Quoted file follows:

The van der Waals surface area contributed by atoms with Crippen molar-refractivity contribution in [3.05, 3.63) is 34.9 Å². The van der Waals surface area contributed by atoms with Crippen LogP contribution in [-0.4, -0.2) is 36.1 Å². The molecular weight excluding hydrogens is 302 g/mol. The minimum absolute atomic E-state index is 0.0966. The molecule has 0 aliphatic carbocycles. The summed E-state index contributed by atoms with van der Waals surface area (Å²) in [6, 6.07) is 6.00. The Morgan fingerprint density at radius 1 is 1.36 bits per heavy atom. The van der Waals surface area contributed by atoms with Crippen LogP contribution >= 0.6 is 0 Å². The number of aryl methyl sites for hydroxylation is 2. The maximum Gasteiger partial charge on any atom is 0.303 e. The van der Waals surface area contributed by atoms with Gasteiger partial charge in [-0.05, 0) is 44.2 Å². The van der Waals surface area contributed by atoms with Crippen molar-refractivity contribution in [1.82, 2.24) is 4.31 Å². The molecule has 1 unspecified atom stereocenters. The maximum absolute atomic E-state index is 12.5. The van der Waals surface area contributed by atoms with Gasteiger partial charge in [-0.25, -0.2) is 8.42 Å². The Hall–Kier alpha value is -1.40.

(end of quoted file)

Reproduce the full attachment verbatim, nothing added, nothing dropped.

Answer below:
The van der Waals surface area contributed by atoms with Crippen molar-refractivity contribution in [3.05, 3.63) is 34.9 Å². The van der Waals surface area contributed by atoms with Crippen LogP contribution in [-0.4, -0.2) is 36.1 Å². The molecular weight excluding hydrogens is 302 g/mol. The minimum absolute atomic E-state index is 0.0966. The molecule has 0 aliphatic carbocycles. The summed E-state index contributed by atoms with van der Waals surface area (Å²) in [6, 6.07) is 6.00. The Morgan fingerprint density at radius 1 is 1.36 bits per heavy atom. The van der Waals surface area contributed by atoms with Crippen LogP contribution >= 0.6 is 0 Å². The number of aryl methyl sites for hydroxylation is 2. The maximum Gasteiger partial charge on any atom is 0.303 e. The van der Waals surface area contributed by atoms with Gasteiger partial charge in [-0.05, 0) is 44.2 Å². The van der Waals surface area contributed by atoms with Crippen molar-refractivity contribution in [1.82, 2.24) is 4.31 Å². The molecule has 1 unspecified atom stereocenters. The maximum absolute atomic E-state index is 12.5. The van der Waals surface area contributed by atoms with Gasteiger partial charge in [-0.25, -0.2) is 8.42 Å². The Hall–Kier alpha value is -1.40.